The Webster University Culturally Responsive Instruction for English Language Learners: Family & Community Engagement Event; July 7th, 2016. Whittier Elementary Sch.


Family engagement is a shared responsibility of families, schools and communities for student learning and achievement; it is continuous from birth to young adult and it occurs across multiple settings where children learn.

National Policy Forum for Family, School and Community Engagement

Family Engagement is essential for children’s learning and family well-being. It occurs when there is an ongoing, reciprocal, strengths-based partnership families and their children’s early childhood education programs.

National Association for the Education of Young Children

Family Engagement, with school and community engagement is an essential strategy in building a pathway from early childhood to college and career readiness. Thus engaging families in the earliest stages of education is the key.

“Beyond Random Acts” – Harvard Family Research Project- U.S. Department of Education

Joyce Epstein’s Six Levels of Parent Involvement:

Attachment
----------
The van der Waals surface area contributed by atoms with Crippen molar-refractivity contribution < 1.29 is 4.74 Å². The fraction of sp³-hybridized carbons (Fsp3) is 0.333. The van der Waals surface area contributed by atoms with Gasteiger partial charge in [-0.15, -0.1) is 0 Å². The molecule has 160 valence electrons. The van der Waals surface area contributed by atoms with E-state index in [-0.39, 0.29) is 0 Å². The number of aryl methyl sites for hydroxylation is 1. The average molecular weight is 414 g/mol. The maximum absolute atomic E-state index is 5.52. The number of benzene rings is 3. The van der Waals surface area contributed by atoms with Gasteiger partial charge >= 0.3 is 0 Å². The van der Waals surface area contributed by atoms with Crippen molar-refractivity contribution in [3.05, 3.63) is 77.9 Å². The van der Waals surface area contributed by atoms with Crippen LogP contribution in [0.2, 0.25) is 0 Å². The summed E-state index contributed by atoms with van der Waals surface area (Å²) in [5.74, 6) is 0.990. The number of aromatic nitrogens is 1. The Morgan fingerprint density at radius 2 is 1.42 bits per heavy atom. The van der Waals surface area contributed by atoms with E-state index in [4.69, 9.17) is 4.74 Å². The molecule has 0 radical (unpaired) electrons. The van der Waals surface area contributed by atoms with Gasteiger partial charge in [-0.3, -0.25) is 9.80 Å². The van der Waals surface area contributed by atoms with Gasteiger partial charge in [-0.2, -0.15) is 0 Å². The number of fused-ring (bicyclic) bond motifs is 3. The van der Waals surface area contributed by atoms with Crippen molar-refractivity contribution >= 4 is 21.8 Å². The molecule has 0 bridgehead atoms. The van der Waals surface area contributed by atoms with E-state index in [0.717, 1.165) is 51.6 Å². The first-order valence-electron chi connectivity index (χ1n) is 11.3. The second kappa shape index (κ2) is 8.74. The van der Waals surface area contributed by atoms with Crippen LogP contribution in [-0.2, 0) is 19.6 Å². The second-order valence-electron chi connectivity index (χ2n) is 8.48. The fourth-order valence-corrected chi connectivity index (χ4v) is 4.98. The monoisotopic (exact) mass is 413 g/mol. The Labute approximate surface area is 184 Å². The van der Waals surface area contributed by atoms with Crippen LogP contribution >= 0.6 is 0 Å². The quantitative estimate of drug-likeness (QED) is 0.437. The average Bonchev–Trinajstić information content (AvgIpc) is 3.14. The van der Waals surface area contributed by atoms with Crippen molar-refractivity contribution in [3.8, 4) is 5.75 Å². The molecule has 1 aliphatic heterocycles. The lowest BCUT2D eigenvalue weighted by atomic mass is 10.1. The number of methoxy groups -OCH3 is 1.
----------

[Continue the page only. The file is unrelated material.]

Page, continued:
Help all families establish home environment to support children as students.


Design effective forms of school to home and home to school communications about school programs and children progress.


Recruit and organize parent help and support.


Provide information and ideas to families about how to help students at home with homework and other curriculum-related activities, decisions and planning.


Include parents in school decision, developing parent leaders and representatives.


Identify and integrate resources and services from the community to strengthen school programs, family practices, and student learning and development.

Five Ways to Engage Parents of ELL Students:

(Posted November 1, 2013 in Teaching Strategies)

Engaging with the parents of ELL students, also known as English Language Learners, is vital to helping these pupils succeed.

Parental involvement is the backbone of a child’s education, and this is especially true of ELL students who are challenged by language barriers. These five suggestions should smooth the process:

  1. Connect with ELL students’ families

One important key to success with ELL programs is actively connecting with families. Waiting around for them to connect with your program will not work. Put in the time to learn about parents’ cultural traditions and educational characteristics. Work on developing a personal, one-on-one approach with each family.

You’ll need creativity and ingenuity to strengthen the relationship between the school and home environments of ELL students. Work on building a partnership based on mutual respect that empowers parents to contribute their talents and experience to their children’s education.

If you become involved in ELL students’ neighborhood activities, you may meet unexpected contacts like community leaders who can then put you in touch with more parents of ELL students.

  1. Ensure the effective communication of important school information